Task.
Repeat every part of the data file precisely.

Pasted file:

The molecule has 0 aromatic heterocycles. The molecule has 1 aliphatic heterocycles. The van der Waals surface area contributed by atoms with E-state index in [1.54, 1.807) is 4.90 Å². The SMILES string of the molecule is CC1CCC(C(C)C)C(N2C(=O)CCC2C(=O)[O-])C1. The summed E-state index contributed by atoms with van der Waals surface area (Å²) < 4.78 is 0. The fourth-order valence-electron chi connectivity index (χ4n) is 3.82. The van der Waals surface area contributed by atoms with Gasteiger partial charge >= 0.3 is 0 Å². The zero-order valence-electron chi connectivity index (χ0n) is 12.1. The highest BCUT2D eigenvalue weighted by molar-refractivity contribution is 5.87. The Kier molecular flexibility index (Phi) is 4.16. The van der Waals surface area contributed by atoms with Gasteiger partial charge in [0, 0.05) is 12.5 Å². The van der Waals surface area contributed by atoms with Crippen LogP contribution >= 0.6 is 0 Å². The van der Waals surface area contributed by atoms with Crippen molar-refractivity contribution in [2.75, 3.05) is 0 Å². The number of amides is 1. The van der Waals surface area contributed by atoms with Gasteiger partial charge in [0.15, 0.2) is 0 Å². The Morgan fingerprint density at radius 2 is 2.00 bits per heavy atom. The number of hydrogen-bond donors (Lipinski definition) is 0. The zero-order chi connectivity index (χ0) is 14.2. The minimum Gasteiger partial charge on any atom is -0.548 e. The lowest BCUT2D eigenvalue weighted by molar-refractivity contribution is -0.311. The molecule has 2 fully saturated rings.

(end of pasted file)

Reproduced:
The molecule has 0 aromatic heterocycles. The molecule has 1 aliphatic heterocycles. The van der Waals surface area contributed by atoms with E-state index in [1.54, 1.807) is 4.90 Å². The SMILES string of the molecule is CC1CCC(C(C)C)C(N2C(=O)CCC2C(=O)[O-])C1. The summed E-state index contributed by atoms with van der Waals surface area (Å²) < 4.78 is 0. The fourth-order valence-electron chi connectivity index (χ4n) is 3.82. The van der Waals surface area contributed by atoms with Gasteiger partial charge >= 0.3 is 0 Å². The zero-order valence-electron chi connectivity index (χ0n) is 12.1. The highest BCUT2D eigenvalue weighted by molar-refractivity contribution is 5.87. The Kier molecular flexibility index (Phi) is 4.16. The van der Waals surface area contributed by atoms with Gasteiger partial charge in [0, 0.05) is 12.5 Å². The van der Waals surface area contributed by atoms with Crippen LogP contribution >= 0.6 is 0 Å². The van der Waals surface area contributed by atoms with Crippen molar-refractivity contribution in [2.75, 3.05) is 0 Å². The number of amides is 1. The van der Waals surface area contributed by atoms with Gasteiger partial charge in [0.15, 0.2) is 0 Å². The Morgan fingerprint density at radius 2 is 2.00 bits per heavy atom. The number of hydrogen-bond donors (Lipinski definition) is 0. The zero-order chi connectivity index (χ0) is 14.2. The minimum Gasteiger partial charge on any atom is -0.548 e. The lowest BCUT2D eigenvalue weighted by molar-refractivity contribution is -0.311. The molecule has 2 fully saturated rings.